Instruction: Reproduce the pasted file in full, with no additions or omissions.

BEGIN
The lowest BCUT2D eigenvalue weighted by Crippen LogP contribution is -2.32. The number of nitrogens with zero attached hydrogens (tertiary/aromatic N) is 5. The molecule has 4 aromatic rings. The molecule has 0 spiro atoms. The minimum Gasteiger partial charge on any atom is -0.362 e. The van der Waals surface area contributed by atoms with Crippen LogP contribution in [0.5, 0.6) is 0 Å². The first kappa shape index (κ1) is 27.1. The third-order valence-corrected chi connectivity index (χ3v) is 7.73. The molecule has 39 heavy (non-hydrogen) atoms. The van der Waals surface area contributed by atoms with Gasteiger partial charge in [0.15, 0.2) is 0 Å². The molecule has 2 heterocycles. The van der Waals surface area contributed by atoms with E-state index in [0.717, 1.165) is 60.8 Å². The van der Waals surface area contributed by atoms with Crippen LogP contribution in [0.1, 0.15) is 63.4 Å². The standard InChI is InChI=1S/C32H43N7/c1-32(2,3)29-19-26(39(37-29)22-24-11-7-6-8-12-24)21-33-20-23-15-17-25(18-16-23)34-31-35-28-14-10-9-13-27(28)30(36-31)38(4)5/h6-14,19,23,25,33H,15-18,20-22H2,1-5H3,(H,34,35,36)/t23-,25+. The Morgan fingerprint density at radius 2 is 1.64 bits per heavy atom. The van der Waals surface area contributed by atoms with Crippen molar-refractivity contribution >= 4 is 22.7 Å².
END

The lowest BCUT2D eigenvalue weighted by Crippen LogP contribution is -2.32. The number of nitrogens with zero attached hydrogens (tertiary/aromatic N) is 5. The molecule has 4 aromatic rings. The molecule has 0 spiro atoms. The minimum Gasteiger partial charge on any atom is -0.362 e. The van der Waals surface area contributed by atoms with Crippen LogP contribution in [0.5, 0.6) is 0 Å². The first kappa shape index (κ1) is 27.1. The third-order valence-corrected chi connectivity index (χ3v) is 7.73. The molecule has 39 heavy (non-hydrogen) atoms. The van der Waals surface area contributed by atoms with Gasteiger partial charge in [0.15, 0.2) is 0 Å². The molecule has 2 heterocycles. The van der Waals surface area contributed by atoms with E-state index in [0.717, 1.165) is 60.8 Å². The van der Waals surface area contributed by atoms with Crippen LogP contribution in [0.1, 0.15) is 63.4 Å². The standard InChI is InChI=1S/C32H43N7/c1-32(2,3)29-19-26(39(37-29)22-24-11-7-6-8-12-24)21-33-20-23-15-17-25(18-16-23)34-31-35-28-14-10-9-13-27(28)30(36-31)38(4)5/h6-14,19,23,25,33H,15-18,20-22H2,1-5H3,(H,34,35,36)/t23-,25+. The Morgan fingerprint density at radius 2 is 1.64 bits per heavy atom. The van der Waals surface area contributed by atoms with Crippen molar-refractivity contribution >= 4 is 22.7 Å².